For Dan Findell and the rest of the lads who work at Son of a Stag in London’s re-imagined Brick Lane, grime is something to be celebrated. At least when it comes to their trousers. The jeans they sell are the finest in the world, often hailing from Japan where they still make the thick, indigo-dyed dungarees of a bygone era. And in keeping with the tradition of the cowboys, miners, and brawlers of the 19th century, it is a point of pride for the Stag staffers to never wash their denim. Just to be clear, we’re not talking about missing a few laundry days. They wear their riveted rags for years without passing them within even a whiff of soap.
But the privilege of wearing your pants until they practically stand up on their own doesn’t come cheap. The jeans can cost many hundreds of pounds a pair. Most would agree they are worth it. These are jeans that can last a lifetime, whether you’re building your own cabin in the woods or promenading down the boulevards of Paris.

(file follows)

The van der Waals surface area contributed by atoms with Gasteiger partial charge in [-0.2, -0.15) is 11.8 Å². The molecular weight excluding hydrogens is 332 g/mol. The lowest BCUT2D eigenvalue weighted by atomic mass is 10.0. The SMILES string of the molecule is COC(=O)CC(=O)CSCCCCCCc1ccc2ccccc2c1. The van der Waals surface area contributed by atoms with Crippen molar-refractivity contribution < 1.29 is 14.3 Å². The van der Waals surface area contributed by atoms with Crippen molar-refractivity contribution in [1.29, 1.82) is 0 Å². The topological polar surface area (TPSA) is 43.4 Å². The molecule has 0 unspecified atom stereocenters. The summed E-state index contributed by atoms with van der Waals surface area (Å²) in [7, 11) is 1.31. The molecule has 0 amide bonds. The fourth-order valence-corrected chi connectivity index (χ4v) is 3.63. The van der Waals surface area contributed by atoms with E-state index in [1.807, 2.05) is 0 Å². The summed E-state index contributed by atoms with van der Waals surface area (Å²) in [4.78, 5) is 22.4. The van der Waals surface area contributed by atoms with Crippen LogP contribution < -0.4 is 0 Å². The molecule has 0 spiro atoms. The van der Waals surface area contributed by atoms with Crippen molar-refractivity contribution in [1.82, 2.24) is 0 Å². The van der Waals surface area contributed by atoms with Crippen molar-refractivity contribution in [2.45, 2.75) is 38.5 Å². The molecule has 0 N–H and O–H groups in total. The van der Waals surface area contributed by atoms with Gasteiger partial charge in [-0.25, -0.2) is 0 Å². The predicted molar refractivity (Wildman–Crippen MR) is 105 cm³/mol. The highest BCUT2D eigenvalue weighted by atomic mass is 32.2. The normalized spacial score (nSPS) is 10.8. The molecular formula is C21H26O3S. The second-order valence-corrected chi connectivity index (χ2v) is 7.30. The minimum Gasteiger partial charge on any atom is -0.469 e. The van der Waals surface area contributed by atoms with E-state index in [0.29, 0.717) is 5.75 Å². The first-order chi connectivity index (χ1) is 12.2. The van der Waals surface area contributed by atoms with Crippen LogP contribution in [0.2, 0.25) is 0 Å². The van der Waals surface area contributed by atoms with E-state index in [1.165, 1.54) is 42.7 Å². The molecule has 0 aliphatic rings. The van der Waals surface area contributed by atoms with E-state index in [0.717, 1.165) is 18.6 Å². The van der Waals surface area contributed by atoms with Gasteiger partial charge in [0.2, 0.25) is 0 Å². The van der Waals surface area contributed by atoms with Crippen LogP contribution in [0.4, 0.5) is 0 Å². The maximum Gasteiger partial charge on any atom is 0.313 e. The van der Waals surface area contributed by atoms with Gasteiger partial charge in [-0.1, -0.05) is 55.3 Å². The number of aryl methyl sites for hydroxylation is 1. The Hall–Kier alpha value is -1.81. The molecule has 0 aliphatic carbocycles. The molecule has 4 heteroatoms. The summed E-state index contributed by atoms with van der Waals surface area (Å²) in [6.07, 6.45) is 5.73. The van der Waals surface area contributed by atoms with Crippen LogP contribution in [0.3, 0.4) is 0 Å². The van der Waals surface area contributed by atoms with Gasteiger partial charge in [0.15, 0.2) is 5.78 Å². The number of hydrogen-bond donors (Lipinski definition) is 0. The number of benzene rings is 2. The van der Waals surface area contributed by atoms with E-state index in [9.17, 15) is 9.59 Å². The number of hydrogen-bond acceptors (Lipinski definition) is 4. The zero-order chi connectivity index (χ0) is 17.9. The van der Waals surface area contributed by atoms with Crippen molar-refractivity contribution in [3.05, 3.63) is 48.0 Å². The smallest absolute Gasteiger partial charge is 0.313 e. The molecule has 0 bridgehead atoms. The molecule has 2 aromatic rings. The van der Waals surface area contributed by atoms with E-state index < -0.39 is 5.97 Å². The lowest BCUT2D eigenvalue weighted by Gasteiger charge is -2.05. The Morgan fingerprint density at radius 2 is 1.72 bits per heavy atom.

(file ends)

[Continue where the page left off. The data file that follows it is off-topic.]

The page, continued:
And the selection is vast: Everything from Edwin to Full Count to Samurai, Studio D’Artisan, Buzz Rickson’s, Copper King to Gilded Age and of course, Lee and Levis Vintage. And not just jeans. Coveralls and overalls, shirts, jackets, and gloves. Everything the modern-day retro-loving working-man fashion plate might need. You could walk into Son of a Stag in a Savile Row suit and walk out ready to go prospecting.
The only real problem will be deciding what make or model of jean you should buy. Which weave, how much indigo, what sort of rivets? But once you’ve made your decision, what you do with them or how often you rinse them is entirely up to you.